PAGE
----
Friday, April 30, 2010

My First Saturday Project!

I posted here about making a point of doing charity knitting/crochet on one day every week--Saturdays, for me. Well, I finally finished my first project made this way, a baby blanket. While I didn't work on it every Saturday, I didn't work on any other needlework on Saturdays.

The blanket was made out of two skeins of Red Heart Super Saver my father-in-law sent to me. While that wouldn't have been my first choice of yarn and weren't my taste in color, they are perfect for charity work: low-maintenance, durable yarn is perfect for items given to children or the homeless. However, in crochet, Red Heart worsted really feels too thick for garments, but works well for blankets.

With two skeins of Super Saver (total 728 yards), I theoretically had enough for a baby blanket using a relatively open stitch and a size H of I hook. I started making traditional granny squares. At the end of the first skein I could tell how many squares I would end up with, but that number wasn't promising: 11.5. I needed to reserve some yarn to edge the blanket, too, so rather than 11.5 squares per skein totalling 23 squares, let's assume 18-20. In order to assure a generous edging, I went with 18, which does not tile well. A 3X6 square blanket is awfully long and narrow for a satisfying blanket.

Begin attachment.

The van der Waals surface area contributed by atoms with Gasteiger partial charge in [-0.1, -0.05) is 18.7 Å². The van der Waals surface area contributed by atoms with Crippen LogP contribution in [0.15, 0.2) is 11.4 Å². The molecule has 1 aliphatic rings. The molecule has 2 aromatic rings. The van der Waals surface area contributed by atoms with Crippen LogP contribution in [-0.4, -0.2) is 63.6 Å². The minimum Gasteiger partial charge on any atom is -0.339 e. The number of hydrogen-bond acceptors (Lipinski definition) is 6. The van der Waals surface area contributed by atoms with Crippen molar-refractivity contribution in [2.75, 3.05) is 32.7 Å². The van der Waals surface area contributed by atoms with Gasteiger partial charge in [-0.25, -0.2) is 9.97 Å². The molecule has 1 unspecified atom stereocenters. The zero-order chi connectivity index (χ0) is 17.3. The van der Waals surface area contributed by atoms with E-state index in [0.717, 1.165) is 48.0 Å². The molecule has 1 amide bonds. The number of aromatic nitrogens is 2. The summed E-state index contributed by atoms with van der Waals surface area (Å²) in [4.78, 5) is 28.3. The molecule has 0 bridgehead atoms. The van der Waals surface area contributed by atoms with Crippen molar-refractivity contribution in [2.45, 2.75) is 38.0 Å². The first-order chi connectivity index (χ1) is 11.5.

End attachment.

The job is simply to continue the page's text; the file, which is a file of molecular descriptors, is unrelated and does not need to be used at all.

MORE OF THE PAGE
By setting the squares diagonally, I got the most bang for my buck, creating a blanket with 18 squares approximately the same size I would have gotten from 20 squares. However, the resulting zig-zag edge can't be edged in a normal way, so I used chevron stitch (alternating rounds of single and double crochet) and finished it off with a round of light crab stitch (reverse single crochet, but worked [1rsc, 1ch]).

Until I have enough items to donate to my chosen charity (they take donations via pick-up, not drop-off), though, I have to store what I make. In this case, I'm letting my 15-month-old son play with the blanket, and the unusual shape has been a huge hit. He especially likes the corner squares, which he uses as a hood.

Using a diagonal arrangement of squares has been a really good choice. It's an economical use of yarn, adds visual interest, and is fun for children.

Next up? Toddler sweater. Stayed tuned.

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